In a recent article the Lotts Creek Community School of Knott County, which owns Cordia School, was totally mischaracterized. The report of the condition at the school in a letter from the state commissioner of education was misleading at best and wrong in some instances.
The area of the mouse droppings, found by a state inspector, was small and immediately corrected by the Knott County Board of Education, which is responsible for pest control and general maintenance of the facility. Tim Crawford, attorney for the school board, was wrong when he said the board had no responsibility for maintenance.
The only responsibility of Lotts Creek was a structural engineer’s inspection, the adjustment of a generator, and assurance that no students or staff will use the gymnasium.
In the lease agreement between the school and the school board, Lotts Creek has no oversight or jurisdiction over the school program and employees of the school board.
The school typically reports issues to the principal or superintendent or vice versa, and we work together for correction. Over the 75 years of existence as a settlement school with an agreement with the school board, there have been ups and downs, but always the betterment of the students and community is the concern.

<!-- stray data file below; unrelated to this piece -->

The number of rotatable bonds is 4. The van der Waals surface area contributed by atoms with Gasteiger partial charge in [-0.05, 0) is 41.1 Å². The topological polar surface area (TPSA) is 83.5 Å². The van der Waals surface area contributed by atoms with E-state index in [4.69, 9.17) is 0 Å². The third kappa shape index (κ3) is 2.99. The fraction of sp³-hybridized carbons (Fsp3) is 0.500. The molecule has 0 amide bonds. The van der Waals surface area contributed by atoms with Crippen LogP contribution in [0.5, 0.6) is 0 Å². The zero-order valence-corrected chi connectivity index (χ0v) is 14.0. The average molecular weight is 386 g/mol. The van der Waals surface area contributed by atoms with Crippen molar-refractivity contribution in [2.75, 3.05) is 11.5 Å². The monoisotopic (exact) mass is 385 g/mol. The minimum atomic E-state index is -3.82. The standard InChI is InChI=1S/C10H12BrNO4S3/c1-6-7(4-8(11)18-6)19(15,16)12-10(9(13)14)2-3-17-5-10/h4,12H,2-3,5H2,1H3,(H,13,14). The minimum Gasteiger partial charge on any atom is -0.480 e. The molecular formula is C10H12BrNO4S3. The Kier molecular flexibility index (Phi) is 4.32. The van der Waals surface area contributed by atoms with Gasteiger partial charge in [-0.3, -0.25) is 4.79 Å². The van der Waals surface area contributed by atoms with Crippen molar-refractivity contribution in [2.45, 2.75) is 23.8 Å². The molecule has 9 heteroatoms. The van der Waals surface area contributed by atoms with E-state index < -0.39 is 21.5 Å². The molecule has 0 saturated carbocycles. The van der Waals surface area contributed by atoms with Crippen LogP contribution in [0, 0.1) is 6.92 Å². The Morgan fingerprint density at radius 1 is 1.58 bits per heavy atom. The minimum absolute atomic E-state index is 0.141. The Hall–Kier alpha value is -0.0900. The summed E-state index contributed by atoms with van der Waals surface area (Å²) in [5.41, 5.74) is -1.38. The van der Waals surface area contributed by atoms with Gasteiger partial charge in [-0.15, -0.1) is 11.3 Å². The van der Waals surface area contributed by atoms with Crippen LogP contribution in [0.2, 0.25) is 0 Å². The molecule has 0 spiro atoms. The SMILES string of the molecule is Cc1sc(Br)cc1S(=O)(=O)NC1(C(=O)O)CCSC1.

I keep feeling that there is something else behind this. I’m certain that an equivalent inspection in any school will find the same or similar issues. Things happen daily.
Is it that Lotts Creek is considering becoming a charter school? Is it because we are seeking diversity by enrolling children of other cultures such as Dominican, African-American, South Sudanese, Nicaraguan and Malaysian who bring much to the education community?
Is it that Cordia has excelled in basketball — winning an All A championship in and continuing to be competitive with the larger schools?
Lotts Creek would never condone nor allow the school space to be used if it is determined to be unsafe by a structural engineer. We would welcome an investigative reporter to visit.
With the mantra, “We are family,” we have tried to embody the good.
At issue: Herald-Leader article, “Bad roof, ‘unbearable cold’ and rodents. Repairs fail to save Eastern Kentucky school from closing”